How to Fly With a Baby 

Caleb and I have done 8 flights in 5 and a half months and 7 of those flights we were travelling alone. The first time we flew, he was 2 months old and it was a lot easier the smaller he was but now I have mastered the art of flying with a baby and here are my tips for you:
1. Call ahead 

When flying with a baby on a long haul flight, you definitely want to call the airline’s customer service beforehand and reserve a cot. Not only do you have somewhere to put your baby, you also get extra leg room and they’re prepared for your arrival on board so they will ensure you have infant floatation devices and seat belts. 

2. Check baggage allowance

Some airlines allow 23kg for an infant even if they don’t have their own ticket, others only allow 5kg. It’s always best to call the airline and check because baby’s belongings take up so much more room in the suitcase than adults. 

3. Ask people for help  

I always ask the person who is taking me to the airport to park up and help me with my bags. That means you won’t be pushing a pushchair and simultaneously dragging a trolley full of suitcases. They can leave as soon as you get to the check in desk. Once you’ve dropped your bags things get a lot easier. 

4. Use a collapsible pram/sling

My pram/pushchair comes in 3 parts. I have the wheels, the car seat and the pram top. I check the pram top with my suitcases (I wrap it in bin bags to keep it clean). This is usually free but it’s always best to call ahead and check. 
I keep car seat and wheels with me because you’ll need a car seat during your trip and you can take them right to the plane door (as long as they come apart and the wheels collapse). 

Before I get to security, I put my son in the sling so I can collapse the car/seat wheels with both hands. If you don’t have a sling, the people at security are more than happy to hold your baby whilst you organise yourself. 

I always find that my wheels are too wide to go through the X-ray, try it once and if they are too wide remember to tell the people at security so they can do their checks while you go through the X-ray machine. It saves a lot of time.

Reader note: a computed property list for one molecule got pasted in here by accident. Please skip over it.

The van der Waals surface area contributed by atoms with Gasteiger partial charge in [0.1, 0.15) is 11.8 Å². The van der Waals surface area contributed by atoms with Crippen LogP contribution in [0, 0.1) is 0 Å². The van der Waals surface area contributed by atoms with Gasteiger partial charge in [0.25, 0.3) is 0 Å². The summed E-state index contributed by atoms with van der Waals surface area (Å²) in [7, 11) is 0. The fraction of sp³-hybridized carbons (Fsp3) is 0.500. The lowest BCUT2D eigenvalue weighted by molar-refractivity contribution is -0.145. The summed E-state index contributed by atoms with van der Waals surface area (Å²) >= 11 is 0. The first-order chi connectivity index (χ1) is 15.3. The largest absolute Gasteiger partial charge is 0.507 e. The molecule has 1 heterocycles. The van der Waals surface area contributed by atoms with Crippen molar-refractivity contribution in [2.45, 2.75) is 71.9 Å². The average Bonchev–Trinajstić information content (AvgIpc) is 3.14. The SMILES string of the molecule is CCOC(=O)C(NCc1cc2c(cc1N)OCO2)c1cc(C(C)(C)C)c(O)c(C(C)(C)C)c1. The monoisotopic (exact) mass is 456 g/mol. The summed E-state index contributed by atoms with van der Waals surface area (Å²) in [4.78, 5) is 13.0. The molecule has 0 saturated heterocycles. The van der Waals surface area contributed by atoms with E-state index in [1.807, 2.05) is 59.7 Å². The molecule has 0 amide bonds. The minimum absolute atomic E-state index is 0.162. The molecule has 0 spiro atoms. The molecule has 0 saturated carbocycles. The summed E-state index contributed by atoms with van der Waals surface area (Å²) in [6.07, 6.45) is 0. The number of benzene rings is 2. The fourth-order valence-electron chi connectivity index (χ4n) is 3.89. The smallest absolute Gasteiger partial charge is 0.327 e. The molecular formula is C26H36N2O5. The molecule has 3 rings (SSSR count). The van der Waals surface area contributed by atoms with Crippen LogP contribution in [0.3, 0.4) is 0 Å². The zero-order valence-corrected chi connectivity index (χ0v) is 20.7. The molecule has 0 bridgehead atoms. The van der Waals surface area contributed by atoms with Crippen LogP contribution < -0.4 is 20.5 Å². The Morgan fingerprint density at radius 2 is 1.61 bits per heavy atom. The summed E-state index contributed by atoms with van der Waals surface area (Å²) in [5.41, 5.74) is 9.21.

4. Keep calm and allow extra time at security 

I find getting through security the hardest part because there’s a queue behind me and so much to do. Just keep calm. You HAVE to get through security, you HAVE to take your coat/belt/shoes off and you HAVE to get your babies things ready. Everyone behind you can either offer to help, stand and complain or go around you/to another line. Don’t let them fluster you, you’ll take longer. Saying that, allow an extra ten minutes to get you through. 

5. Find your gate and then go shopping 

Once I know where my gate is, how close it is to the shops and how much time I have I find I can relax a bit more while I’m browsing the duty free Mac counter. You can’t rush choosing a lipstick, am I right ladies?? 
6. Change your baby before your flight 

It’s easier to change them in an airport bathroom than on an airplane. I’m not sure if other airlines do, but Virgin Atlantic has changing tables in their airplane bathrooms which are a God send!

7. Put the sling on at the gate 

It’s easier to get your tickets and passport out and collapse your pram at the plane door with two free hands. 

8. Smile at everyone near you 

They’ll be a bit kinder if your baby cries. 

9. Feed them when taking off/landing 

It helps with their popping ears. 

10. Accept help from anyone who offers

It’s pretty self explanatory but people always offer to help and it really does make life easier. 
11. Take lots of toys, clothes and disinfectant wipes 

Disinfect the crib, changing areas and everywhere your baby will touch and then let them have their toys. Also clothes because accidents can and will happen. 

10. Relax

You’re going on holiday, you have your cute baby and a couple of hours to just sit and play and cuddle and relax. If someone wants to be moody because a baby is crying, holding them up and so on then they’re not very nice people and you’re never going to see them again anyway. 


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